Another Brooklyn political story: the sad parts of “the only game in town”

Many of my faithful readers know that I often refer to politics as “the only game in town”. By now, some will deduce my reasoning behind this statement, while others will probably remain guessing. Using figurative language is one thing, using metaphors and analogies is another; but the reality still is that political involvement means dealing with real people and tangible challenges: and that should automatically be the good parts to politics. And yet -too often in my regard- political involvement can lead to some really sad outcomes. You see, the indispensible truth is that political people tend to regularly disappoint; and Black and Hispanic electeds are not much different to their white counterparts in this regard. Too many succumb to temptations and weaknesses. Too many are just plain greedy.

With some luck and a little skill, political involvement can be mentally and spiritually rewarding. With some gall and a lack of character, the rewards can increase and even be measured in significant amounts of money and/or materials. And that’s another one of the many sad parts to this game: not too many people received the memo that political involvement should come from a desire to go good things. One should be motivated by idealism; not greed and materialism. When I write about the Brooklyn political scene, I am often castigated by folks who think I am too tough on Black and Hispanic elected officials; and that’s fine. As a New York Senator (Patrick Moynihan) once said: “everyone is entitled to his or her opinion; but not to his or her own facts”. To me -after 40 years of political involvement in New York City at large- the objective facts lead to only one conclusion: over this period, Black and Hispanic elected officials haven’t done a good job representing their needy constituents.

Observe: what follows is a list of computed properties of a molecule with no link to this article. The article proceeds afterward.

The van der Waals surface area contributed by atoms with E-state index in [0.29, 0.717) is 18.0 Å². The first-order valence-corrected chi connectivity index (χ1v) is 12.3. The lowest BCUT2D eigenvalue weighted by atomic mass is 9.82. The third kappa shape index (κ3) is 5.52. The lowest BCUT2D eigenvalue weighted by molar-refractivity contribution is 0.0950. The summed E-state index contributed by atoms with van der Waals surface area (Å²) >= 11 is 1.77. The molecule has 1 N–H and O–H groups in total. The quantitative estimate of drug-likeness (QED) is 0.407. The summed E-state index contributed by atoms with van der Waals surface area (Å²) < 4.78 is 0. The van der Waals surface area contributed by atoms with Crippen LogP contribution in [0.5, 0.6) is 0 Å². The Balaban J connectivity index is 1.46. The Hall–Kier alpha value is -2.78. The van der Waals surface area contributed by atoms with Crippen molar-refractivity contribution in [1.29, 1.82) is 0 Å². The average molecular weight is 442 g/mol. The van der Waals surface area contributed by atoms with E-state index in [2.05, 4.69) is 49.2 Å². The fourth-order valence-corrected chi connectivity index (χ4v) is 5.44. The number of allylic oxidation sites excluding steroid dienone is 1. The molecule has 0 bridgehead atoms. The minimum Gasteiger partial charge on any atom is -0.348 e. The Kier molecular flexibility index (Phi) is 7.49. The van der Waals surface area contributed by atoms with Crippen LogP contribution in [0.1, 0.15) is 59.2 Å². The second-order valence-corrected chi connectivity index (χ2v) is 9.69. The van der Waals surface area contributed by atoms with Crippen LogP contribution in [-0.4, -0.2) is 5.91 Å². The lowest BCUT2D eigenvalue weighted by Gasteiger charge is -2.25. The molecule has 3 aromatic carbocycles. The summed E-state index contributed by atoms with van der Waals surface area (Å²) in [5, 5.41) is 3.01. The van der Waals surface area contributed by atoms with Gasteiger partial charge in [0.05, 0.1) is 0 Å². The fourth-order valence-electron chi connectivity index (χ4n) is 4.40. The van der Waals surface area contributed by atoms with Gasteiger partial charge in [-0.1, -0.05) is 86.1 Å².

If you want to dispute what I just wrote here, then go analyze areas within this city where Blacks and Hispanics are in the majority; and then get back to me on this.

Look at the poverty rates. Look at education scores. Look at homelessness, joblessness, unemployment and underemployment. Look at crime stats for murders, rapes, robberies and the like. Look at drug usage. Look at alcohol abuse, domestic violence and the alarmingly high single-parent household numbers. Look at the high incarceration rates from the “hoods”. Look at the housing situation; people can hardly pay their rents anymore. Look at the number of kids growing up without one of their biological parents. Look at the number of kids going hungry every day. Look at the good-health indicators when you view the relevant stats. Look at the many diseases afflicting the “hoods”. Assess the health-care facilities and tell me you are satisfied with what apologizes for decent coverage and preventative-care. Assess the mental health situation. Look at what fakes its way through as economic development.

Look; I can go on and on, and on and on, like the friggin Energizer Bunny. One can intellectually break things down into umpteen other categories, and in the end you will hardly find satisfaction in any.

An objective analysis leaves you wanting for better representation; a sharper emphasis on economic planning; more civic involvement from residents; a stronger commitment to dealing with education needs; a real dedication to true community development; and a serious confrontation with the scourges of racism. And that’s not all.